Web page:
To maintain control over ads aimed at students and families, Folsom Cordova administrators created sponsorship policies that prevent students from being saturated with corporate advertisements, Thigpen says.
“Our guidelines call for sponsorships to have a real educational benefit and purpose,” he says.
To apply for a Folsom Cordova sponsorship, a retailer must submit a detailed proposal to the superintendent that includes how the partnership will increase student participation in educational or extracurricular activities. A guarantee of how much money the district would receive must be detailed, along with the duration and parameters of the sponsorship.
Once the partnership begins, no ads may be placed in classrooms, on class websites or in any other setting intended for instruction. Sponsored signage must be approved by the school’s principal, and cannot exceed 3 feet by 8 feet. Website banner ads must be 300x250 pixels or 728x90 pixels.
Neither the retailer nor its content can conflict with school values. For example, the district, which encourages students to eat healthier foods, would not allow ads promoting high-calorie sugary drinks.
When transitioning from a 1-to-1 program to BYOD this fall, administrators at Stewartville Public Schools in Minnesota found a way to help parents pay for student devices. A goal was to close the technology gap in a district where some students’ parents work for IBM and others live in one of the largest trailer parks in the state, says Superintendent David Thompson.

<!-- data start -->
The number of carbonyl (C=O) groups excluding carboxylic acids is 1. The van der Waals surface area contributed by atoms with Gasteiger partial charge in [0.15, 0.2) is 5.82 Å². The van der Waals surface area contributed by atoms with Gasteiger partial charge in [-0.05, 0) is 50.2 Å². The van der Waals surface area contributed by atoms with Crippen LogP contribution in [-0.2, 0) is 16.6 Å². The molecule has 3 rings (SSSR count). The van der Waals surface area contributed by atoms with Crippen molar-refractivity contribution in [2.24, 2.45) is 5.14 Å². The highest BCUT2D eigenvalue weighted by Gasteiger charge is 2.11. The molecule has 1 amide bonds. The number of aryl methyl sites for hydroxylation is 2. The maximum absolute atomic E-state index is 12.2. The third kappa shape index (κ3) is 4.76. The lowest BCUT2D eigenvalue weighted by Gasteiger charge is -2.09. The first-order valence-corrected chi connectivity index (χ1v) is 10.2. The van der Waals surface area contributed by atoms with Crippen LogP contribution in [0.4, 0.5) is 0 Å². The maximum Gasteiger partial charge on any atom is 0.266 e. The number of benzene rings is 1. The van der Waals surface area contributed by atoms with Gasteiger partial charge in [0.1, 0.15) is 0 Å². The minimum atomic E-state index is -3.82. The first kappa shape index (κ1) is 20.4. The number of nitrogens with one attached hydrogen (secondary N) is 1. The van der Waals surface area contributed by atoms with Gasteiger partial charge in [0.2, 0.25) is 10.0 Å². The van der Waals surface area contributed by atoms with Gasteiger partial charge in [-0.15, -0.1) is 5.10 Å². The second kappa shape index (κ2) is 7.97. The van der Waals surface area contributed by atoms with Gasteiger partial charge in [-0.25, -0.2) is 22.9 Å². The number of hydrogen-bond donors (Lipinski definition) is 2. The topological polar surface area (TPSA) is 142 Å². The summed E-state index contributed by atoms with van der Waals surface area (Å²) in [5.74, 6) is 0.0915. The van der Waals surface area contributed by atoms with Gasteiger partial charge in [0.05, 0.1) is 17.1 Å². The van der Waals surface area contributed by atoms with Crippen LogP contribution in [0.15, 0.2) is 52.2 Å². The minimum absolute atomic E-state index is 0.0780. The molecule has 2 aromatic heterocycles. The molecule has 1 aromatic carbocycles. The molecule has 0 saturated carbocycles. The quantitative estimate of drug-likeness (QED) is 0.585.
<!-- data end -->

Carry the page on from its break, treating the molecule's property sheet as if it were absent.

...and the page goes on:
Stewartville partnered with Best Buy for the 2015-16 school year. The retailer created a branded website with the district’s logo where parents could purchase a tablet or laptop pre-approved by Loren Kiefer, the district’s director of technology. The website went live June 1 and was open for six weeks. It will return on Dec. 1 for another six weeks. Devices range from $100 to $750, and include Windows-based machines, Chromebooks and Apple devices.
To allow parents to make fully informed decisions, some machines were purchased from Best Buy in spring 2015 and students were allowed to work on them to test and see which they liked best. Kiefer’s team took parent and student feedback into account when finalizing the list of devices available.
Parents pay for the device on Best Buy’s website, and then Best Buy bills the district for the $100-per-device subsidy, says Kiefer. The parent sees only the cost of what he or she is responsible for, she says.
“BYOD,” says Thompson, “allows parents to choose which computer they want for their student.”
Kylie Lacey is associate editor.